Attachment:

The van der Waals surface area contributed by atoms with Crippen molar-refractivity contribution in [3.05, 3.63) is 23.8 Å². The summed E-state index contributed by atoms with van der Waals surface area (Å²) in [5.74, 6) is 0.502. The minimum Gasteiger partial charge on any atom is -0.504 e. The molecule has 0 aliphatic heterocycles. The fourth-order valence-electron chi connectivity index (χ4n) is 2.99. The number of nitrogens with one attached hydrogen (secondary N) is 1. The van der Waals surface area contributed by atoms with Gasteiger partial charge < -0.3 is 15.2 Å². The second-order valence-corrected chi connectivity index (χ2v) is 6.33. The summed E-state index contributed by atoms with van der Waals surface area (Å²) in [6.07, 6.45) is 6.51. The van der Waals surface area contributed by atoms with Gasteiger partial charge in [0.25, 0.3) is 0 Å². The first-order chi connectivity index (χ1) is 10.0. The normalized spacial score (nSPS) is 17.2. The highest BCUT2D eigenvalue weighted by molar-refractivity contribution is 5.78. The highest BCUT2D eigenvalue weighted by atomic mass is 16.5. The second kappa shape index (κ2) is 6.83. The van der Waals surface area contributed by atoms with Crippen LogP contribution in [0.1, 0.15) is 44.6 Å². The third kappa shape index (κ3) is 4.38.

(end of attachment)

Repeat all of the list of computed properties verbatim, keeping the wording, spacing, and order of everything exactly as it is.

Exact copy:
The van der Waals surface area contributed by atoms with Crippen molar-refractivity contribution in [3.05, 3.63) is 23.8 Å². The summed E-state index contributed by atoms with van der Waals surface area (Å²) in [5.74, 6) is 0.502. The minimum Gasteiger partial charge on any atom is -0.504 e. The molecule has 0 aliphatic heterocycles. The fourth-order valence-electron chi connectivity index (χ4n) is 2.99. The number of nitrogens with one attached hydrogen (secondary N) is 1. The van der Waals surface area contributed by atoms with Gasteiger partial charge < -0.3 is 15.2 Å². The second-order valence-corrected chi connectivity index (χ2v) is 6.33. The summed E-state index contributed by atoms with van der Waals surface area (Å²) in [6.07, 6.45) is 6.51. The van der Waals surface area contributed by atoms with Gasteiger partial charge in [0.25, 0.3) is 0 Å². The first-order chi connectivity index (χ1) is 10.0. The normalized spacial score (nSPS) is 17.2. The highest BCUT2D eigenvalue weighted by molar-refractivity contribution is 5.78. The highest BCUT2D eigenvalue weighted by atomic mass is 16.5. The second kappa shape index (κ2) is 6.83. The van der Waals surface area contributed by atoms with Crippen LogP contribution in [0.1, 0.15) is 44.6 Å². The third kappa shape index (κ3) is 4.38.